Nearly 8,000 Duke Energy workers ready to swing into action in Florida after Irma passes

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  • Power outages could exceed 1 million and last a week or longer

  • Damage assessment will be important to the power restoration process

  • Customers should be mindful of flooding conditions

ST. PETERSBURG, Fla. -- Nearly 8,000 Duke Energy workers and additional resources will be mobilized, equipped and ready to begin – once conditions safely permit – what is expected to be a lengthy restoration process to repair possibly more than 1 million power outages across our Florida service territory resulting from Hurricane Irma.  

"We are ready to mobilize a small army of line workers, tree professionals, damage assessors and support personnel who will begin work as soon as we safely can," said Luis Ordaz, Duke Energy Florida storm director. "We expect significant power outages and restoration in some areas could take a week or longer. We will not rest until we get the lights back on for everyone."
Duke Energy Florida serves 1.8 million customers in the state.

Crews will wait to begin their work until wind speeds diminish to the point at which it is safe to operate hundreds of aerial "bucket" trucks and other equipment without endangering workers.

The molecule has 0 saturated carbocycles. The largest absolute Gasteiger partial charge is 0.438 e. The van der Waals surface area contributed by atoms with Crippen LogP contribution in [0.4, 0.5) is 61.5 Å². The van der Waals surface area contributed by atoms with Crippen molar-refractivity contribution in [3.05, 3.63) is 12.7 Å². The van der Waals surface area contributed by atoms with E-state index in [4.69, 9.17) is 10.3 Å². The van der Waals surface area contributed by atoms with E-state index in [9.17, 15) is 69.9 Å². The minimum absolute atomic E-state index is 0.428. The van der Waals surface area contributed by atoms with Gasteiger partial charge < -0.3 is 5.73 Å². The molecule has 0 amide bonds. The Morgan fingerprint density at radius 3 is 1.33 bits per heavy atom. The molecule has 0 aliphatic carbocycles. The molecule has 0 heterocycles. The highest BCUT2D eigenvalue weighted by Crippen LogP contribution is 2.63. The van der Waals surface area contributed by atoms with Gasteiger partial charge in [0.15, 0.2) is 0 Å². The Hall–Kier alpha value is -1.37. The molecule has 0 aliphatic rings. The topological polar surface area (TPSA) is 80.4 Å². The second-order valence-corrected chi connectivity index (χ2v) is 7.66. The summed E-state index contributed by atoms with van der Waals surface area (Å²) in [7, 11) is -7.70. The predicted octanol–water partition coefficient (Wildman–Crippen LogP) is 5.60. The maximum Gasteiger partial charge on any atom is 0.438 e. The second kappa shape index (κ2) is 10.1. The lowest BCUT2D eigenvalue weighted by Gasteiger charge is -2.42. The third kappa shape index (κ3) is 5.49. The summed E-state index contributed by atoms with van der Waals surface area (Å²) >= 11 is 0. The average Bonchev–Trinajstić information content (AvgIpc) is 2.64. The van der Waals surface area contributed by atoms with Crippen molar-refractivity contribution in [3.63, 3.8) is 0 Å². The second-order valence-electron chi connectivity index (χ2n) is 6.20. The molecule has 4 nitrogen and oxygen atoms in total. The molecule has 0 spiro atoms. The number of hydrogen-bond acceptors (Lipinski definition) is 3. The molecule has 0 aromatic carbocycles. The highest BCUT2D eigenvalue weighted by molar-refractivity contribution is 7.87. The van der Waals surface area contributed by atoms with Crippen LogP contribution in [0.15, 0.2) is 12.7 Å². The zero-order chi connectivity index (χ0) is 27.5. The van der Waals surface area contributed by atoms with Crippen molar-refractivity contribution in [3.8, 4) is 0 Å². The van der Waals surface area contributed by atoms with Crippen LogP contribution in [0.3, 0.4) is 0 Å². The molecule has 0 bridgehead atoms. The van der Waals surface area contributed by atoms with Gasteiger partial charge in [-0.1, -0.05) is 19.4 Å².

The restoration process

The power restoration process also involves a comprehensive damage assessment during which assessors will survey the company's massive Florida electricity distribution system to assess the damage, which is expected to be severe and widespread as a result of strong winds, downed trees, wind-blown debris and flooding.

That assessment will determine where the company will deploy its workers, equipment and other resources to begin the complex job of power restoration.

Duke Energy will first restore power to critical infrastructure – such as emergency centers, fire stations, hospitals, water treatment and other public safety and health facilities.

At the same time,  the company will safely repair major power transmission lines, damaged substations and other large-scale electrical equipment to restore power to the largest number of customers, as quickly as possible.

Work to restore power to small pockets of customers will soon follow the large-scale repairs. We will not stop until all customers are restored. Read more for further details.

Duke Energy thanks community partners

A number of community partners – including fire stations, shopping centers and other facilities – have generously offered their parking lots and buildings to Duke Energy to serve as "base camps" to stage repair trucks and other equipment.

"Duke Energy greatly appreciates our community partners' willingness to assist us during the critical power restoration process" said storm director Ordaz.

Flooding safety tips

  • Turn off your power at the circuit breaker panel or fuse box if rising water threatens your home or if you evacuate your home.